Finally, I know that price is often a prime deciding factor when purchasing tickets. If you have a few similarly priced options to choose from though, not all airlines are created equal. When traveling both domestic and international, some airlines will go out of their way to help families with infants, which will definitely make your life easier.

Meaghan Howard is a mom to two little boys, ages 3 and 6. Shes currently enjoying the expat life in Japan.




Your Rights In-Flight: Nursing on an Airplane

Thursday, February 27th, 2014

Your Rights In-FLight: Nursing on an Airplane

Can nursing moms be required to pump or cover up on a flight?

That question is at the heart of a media firestorm between Delta and a breastfeeding mom. Delta is not the only airline that has been in the media over the subject of breastfeeding.  This leads many moms to wonder if breastfeeding while flying is a good idea, allowed, or even legal. The answer is: YES!

First of all, know that you never need to ask someone if it’s OK to breastfeed your baby. In many countries around the world including the United States, Canada and the United Kingdom, the law sides with the breastfeeding mom. Breastfeeding while flying can lead to a happier baby and less to pack in the carry-on bag for mom. I have breastfed both of my babies on airplanes, and thankfully never had anyone comment in a negative way.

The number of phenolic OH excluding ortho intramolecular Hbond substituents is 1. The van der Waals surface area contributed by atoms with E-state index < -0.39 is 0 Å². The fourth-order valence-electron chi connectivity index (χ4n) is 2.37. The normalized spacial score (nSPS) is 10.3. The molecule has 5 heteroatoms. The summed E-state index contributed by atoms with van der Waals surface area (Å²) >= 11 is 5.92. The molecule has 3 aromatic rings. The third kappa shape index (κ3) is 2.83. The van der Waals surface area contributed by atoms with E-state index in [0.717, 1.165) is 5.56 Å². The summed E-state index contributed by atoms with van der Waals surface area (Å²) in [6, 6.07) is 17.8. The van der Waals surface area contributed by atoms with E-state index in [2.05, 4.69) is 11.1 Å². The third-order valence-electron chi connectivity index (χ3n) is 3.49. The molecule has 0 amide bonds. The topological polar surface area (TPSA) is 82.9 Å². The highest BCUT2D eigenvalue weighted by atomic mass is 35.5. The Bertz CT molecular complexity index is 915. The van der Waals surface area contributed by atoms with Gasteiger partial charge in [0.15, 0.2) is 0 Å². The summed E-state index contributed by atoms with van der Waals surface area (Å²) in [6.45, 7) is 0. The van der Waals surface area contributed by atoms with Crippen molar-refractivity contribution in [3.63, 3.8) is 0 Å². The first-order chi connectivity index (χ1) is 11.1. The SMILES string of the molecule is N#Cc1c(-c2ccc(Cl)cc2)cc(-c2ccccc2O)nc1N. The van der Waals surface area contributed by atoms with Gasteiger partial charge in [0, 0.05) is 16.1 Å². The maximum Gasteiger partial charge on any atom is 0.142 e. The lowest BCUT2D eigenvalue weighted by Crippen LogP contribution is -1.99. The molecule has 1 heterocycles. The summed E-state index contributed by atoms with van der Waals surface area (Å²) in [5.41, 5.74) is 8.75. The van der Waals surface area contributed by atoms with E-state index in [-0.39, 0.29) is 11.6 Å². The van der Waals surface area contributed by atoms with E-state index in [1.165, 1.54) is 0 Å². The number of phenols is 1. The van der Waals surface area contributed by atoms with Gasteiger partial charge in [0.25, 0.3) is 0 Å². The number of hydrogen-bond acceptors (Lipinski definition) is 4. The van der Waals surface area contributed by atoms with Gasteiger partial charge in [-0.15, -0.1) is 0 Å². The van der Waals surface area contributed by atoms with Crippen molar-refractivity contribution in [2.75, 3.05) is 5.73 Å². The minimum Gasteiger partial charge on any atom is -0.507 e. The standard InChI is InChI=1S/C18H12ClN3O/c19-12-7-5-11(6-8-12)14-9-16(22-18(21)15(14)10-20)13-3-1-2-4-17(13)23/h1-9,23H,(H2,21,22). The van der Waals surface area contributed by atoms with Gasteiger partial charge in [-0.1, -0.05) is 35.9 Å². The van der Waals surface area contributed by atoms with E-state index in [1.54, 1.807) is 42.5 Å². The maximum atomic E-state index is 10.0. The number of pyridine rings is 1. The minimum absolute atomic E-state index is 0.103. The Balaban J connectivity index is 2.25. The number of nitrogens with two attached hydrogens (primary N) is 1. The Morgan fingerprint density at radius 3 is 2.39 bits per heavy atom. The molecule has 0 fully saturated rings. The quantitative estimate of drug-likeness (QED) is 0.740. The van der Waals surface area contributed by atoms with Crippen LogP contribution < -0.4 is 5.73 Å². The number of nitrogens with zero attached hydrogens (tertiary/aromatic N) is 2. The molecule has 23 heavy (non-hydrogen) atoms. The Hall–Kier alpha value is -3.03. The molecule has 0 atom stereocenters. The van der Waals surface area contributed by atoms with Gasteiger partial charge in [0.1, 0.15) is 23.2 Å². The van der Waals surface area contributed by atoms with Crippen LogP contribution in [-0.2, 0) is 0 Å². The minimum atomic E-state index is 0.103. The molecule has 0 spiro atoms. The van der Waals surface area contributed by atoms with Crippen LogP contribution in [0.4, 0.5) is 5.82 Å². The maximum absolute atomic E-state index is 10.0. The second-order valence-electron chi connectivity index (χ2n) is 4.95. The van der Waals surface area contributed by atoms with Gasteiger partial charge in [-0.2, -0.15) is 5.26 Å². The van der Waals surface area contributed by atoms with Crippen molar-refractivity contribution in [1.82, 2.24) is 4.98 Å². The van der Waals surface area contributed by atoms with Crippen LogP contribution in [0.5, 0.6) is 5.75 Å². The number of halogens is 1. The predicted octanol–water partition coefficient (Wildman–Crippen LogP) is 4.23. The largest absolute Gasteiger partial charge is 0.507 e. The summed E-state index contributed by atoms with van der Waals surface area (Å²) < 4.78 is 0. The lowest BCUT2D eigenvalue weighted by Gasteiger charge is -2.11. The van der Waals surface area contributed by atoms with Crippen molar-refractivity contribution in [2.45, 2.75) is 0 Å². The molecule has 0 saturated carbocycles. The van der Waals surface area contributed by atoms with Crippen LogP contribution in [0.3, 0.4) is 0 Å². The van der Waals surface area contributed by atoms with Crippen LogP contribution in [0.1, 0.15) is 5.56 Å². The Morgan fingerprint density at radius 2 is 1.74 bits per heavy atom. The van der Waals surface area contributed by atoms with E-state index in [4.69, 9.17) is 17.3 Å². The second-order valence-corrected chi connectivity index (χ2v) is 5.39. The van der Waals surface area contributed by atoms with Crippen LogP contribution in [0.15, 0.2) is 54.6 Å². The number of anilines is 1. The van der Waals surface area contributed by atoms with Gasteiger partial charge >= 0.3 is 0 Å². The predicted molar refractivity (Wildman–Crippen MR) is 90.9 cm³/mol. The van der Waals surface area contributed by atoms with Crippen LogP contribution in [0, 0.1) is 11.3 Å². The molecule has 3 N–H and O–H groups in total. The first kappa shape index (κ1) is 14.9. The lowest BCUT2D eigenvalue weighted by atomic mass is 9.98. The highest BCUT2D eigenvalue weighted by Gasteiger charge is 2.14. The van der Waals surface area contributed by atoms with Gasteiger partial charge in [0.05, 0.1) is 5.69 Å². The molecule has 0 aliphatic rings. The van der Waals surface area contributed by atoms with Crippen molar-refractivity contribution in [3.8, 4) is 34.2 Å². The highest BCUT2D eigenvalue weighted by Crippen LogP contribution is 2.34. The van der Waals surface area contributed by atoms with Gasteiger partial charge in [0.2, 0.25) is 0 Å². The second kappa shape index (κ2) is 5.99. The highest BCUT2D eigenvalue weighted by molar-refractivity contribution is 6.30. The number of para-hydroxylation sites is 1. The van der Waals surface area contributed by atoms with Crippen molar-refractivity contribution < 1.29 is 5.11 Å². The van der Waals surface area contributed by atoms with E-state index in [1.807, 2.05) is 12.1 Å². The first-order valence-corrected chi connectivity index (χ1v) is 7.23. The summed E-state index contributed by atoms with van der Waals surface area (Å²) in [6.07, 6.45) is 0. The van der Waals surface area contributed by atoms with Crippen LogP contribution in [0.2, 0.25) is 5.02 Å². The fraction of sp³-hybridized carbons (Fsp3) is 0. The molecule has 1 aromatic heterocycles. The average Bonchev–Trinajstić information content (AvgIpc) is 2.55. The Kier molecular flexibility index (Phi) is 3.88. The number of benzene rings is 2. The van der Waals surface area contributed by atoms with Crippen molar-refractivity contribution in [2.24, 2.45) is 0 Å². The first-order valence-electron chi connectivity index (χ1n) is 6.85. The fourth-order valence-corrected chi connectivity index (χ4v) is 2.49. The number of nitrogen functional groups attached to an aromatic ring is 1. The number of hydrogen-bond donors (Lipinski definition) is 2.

Pointers for Breastfeeding on an Airplane:

  • If possible, choose a seat where you will be comfortable. I prefer a window seat while nursing; I feel like it is easier to be discreet. If your baby has a favorite side when nursing, take that into consideration when choosing which side of the plane to sit on.
  • If you are traveling alone and are more comfortable sitting next to a female while breastfeeding, ask a flight attendant if this is possible.
  • Dress for nursing ease; I usually wear a tank underneath a shirt or cardigan. This makes it easy for me to nurse and I often nurse without a cover when I dress this way. See more about dressing comfortably for nursing–with or without a cover–in this post.
  • Pack a nursing cover or blanket if your baby will nurse with a cover. Both of my babies nursed under covers when they were really young, but as they got older this was no longer possible.
  • Nurse during take-off and landing; this alleviates the pressure in your baby’s ears. Both your baby and your fellow passengers should thank you for this.

Most airlines do not have an official breastfeeding policy that can be easily found online. If you are looking to fly the most breastfeeding friendly airline, here are some comments from media relations of various airlines. This ambiguity could be what has led to airline employees telling moms they must cover up while nursing.

Ask to speak to another airline employee if you are treated unfairly; keep in mind you may be dealing with an uninformed employee if you receive negative comments. If a fellow passenger is rude or making you uncomfortable, you can ask that they are re-seated or if you can move next to a more accommodating passenger.

We love to travel with our children and have found flying with babies to be quicker and often more enjoyable than a long car ride. Nursing on airplanes is easy and within your rights as a mom.

Kristen Beggs is a mom of two who has nursed both of her babies on multiple airlines without incident.